America’s Most Splendid Housing Bubbles: Price declines have spread across the United States. Biggest monthly falls since Housing Crisis 1 in San Francisco -3.5%, Seattle -3.1%, San Diego -2.5%

The Case-Shiller index, which lags several months, begins to swing market by market, notably in Phoenix, Dallas, Washington DC and Boston.

By Wolf Richter for WOLF STREET.

A month ago, the S&P CoreLogic Case-Shiller home price index, which lags the reality of the real estate market by 4 to 6 months, began to register the first month-to-month price declines. other, all in the West: the metros of Seattle, San Francisco, San Diego, Los Angeles, Denver and Portland.

These price declines have now steepened sharply, according to Case-Shiller Home Price Index, and the price cuts are now spreading across the United States, including Boston, Phoenix, Dallas, and Washington DC. And what a huge shock, even in San Diego, America’s most splendid No. 1 housing bubble, prices fell 2.5%, the biggest monthly drop in the metro since Housing Bust 1.

That the housing market is seriously weakening in terms of sales and prices in the United States showed up in other data that was more immediate but easily skewed by changes in the mix of what was sold. California’s housing market is among the frontrunners, with dismal sales volume and steeply falling prices. In major Bay Area counties, including San Francisco, median prices are below where they were a year ago, and even in Southern California, they are slumping in earnest.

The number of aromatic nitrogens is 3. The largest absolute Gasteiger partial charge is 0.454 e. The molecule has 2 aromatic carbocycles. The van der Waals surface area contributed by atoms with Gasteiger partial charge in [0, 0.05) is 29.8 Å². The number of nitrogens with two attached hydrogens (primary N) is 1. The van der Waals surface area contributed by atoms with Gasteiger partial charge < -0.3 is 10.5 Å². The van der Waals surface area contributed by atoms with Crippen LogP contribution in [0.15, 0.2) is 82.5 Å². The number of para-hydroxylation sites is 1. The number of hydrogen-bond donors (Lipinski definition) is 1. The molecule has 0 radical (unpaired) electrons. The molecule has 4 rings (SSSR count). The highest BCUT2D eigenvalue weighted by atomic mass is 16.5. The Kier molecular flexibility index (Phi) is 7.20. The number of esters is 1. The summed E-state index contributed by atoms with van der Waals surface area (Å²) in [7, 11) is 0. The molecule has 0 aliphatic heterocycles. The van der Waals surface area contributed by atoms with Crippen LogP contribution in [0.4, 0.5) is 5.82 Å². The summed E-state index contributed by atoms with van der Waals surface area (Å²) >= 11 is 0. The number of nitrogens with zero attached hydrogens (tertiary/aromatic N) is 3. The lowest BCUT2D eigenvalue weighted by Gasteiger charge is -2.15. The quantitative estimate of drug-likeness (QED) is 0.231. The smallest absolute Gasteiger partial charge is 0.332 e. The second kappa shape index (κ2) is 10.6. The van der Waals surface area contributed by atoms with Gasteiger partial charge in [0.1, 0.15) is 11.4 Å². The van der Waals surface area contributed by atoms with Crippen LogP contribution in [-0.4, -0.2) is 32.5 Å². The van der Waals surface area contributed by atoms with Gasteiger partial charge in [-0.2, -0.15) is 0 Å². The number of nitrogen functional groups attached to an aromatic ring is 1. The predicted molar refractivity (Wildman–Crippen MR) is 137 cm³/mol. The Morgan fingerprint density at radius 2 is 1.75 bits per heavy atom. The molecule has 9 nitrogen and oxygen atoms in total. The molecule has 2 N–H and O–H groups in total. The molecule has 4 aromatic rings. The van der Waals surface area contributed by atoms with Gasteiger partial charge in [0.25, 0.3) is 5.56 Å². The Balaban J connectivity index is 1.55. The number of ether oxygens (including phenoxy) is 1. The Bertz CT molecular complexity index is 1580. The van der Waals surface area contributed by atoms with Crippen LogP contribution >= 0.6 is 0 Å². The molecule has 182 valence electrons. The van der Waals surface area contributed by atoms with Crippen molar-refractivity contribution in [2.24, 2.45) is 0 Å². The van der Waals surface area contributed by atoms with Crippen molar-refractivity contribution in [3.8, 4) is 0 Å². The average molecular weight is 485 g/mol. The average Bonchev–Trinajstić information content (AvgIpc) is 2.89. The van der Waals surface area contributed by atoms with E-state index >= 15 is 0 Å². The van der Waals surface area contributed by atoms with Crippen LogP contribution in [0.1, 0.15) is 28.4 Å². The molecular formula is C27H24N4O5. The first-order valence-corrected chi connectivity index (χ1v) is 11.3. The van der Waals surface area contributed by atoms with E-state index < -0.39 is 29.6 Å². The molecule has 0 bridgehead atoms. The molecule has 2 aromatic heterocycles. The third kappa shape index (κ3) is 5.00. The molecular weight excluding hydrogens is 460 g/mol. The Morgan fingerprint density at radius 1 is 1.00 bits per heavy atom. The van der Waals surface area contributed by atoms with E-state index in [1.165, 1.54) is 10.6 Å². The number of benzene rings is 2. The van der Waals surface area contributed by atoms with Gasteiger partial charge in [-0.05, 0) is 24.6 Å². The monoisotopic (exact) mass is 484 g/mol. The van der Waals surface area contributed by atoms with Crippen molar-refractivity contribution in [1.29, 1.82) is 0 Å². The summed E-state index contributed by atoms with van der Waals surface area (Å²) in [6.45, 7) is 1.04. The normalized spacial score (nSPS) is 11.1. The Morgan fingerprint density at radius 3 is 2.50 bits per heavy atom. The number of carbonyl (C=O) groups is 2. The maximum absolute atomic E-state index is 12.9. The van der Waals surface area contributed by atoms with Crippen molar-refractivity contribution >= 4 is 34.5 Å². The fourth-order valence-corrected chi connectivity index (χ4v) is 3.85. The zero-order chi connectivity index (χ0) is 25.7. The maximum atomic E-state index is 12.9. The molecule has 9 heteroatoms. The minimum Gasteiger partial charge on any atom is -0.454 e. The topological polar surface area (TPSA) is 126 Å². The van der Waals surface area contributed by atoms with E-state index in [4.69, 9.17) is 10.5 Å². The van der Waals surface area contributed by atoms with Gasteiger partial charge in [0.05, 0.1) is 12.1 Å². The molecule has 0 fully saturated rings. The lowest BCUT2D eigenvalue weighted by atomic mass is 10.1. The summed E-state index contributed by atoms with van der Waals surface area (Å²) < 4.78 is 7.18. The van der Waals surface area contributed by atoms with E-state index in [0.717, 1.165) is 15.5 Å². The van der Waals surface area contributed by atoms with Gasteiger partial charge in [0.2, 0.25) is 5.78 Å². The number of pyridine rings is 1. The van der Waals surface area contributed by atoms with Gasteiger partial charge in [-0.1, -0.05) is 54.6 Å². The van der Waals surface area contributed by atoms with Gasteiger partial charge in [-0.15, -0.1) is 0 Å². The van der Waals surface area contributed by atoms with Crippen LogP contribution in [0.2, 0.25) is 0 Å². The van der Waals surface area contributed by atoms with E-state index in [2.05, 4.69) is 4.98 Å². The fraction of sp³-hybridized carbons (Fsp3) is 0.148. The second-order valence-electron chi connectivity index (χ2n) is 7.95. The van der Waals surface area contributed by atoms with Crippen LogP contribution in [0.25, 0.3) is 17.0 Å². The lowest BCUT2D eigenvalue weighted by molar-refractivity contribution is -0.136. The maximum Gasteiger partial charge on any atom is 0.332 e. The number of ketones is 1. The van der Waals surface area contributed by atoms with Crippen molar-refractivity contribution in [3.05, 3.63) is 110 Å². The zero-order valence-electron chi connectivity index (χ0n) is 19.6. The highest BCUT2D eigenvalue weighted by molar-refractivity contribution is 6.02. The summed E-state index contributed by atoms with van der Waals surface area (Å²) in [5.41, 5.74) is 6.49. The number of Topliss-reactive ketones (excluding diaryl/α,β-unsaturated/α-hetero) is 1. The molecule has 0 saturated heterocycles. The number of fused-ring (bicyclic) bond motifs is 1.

Today’s release of the Case-Shiller Index was for “July,” which is the three-month average of closed home sales that were registered in public registers in May, June and July. Due to the time lag between when an agreement is reached to sell a home and when the “closed sale” is recorded on public records, the current timeframe for “July” roughly covers transactions completed from April to June. During this period, the average 30-year fixed mortgage rate was between 5% and 6%.

The most splendid real estate bubbles where prices have fallen.

In the San Francisco Bay Area, real estate prices fell 3.5% in “July” (three-month moving average of May, June and July) from June, the largest month-over-month decline since February 2012, to the low of housing collapse 1, after fell 1.3% in June.

These two declines came after the ridiculous peak of the past two years and reduced the year-over-year gain to 10.8%, from 16% the previous month and more than 24% earlier this year. A few more dips like this, and the index will catch up to the median price and be negative year over year.

For the Case Shiller index, the metro includes the five counties covering San Francisco, part of Silicon Valley, part of the East Bay and part of the North Bay.

In the Seattle metro, real estate prices plunged 3.1% in “July” from June, the biggest month-over-month fall since January 2009, at the height of the housing crisis 1. This followed the 1.9% drop the previous month. The two dips combined wiped out the previous four months of gains, dropping the other side of a totally ridiculous peak. That reduced the year-over-year gain to 8.4% from 27% earlier this year.

Home prices in metro San Diego fell 2.5% in “July”, the largest month-over-month decline since January 2012, and the second consecutive month-over-month decline, after a most ridiculous peak. The index is now below the March level. This reduced the year-over-year gain to 16.6%.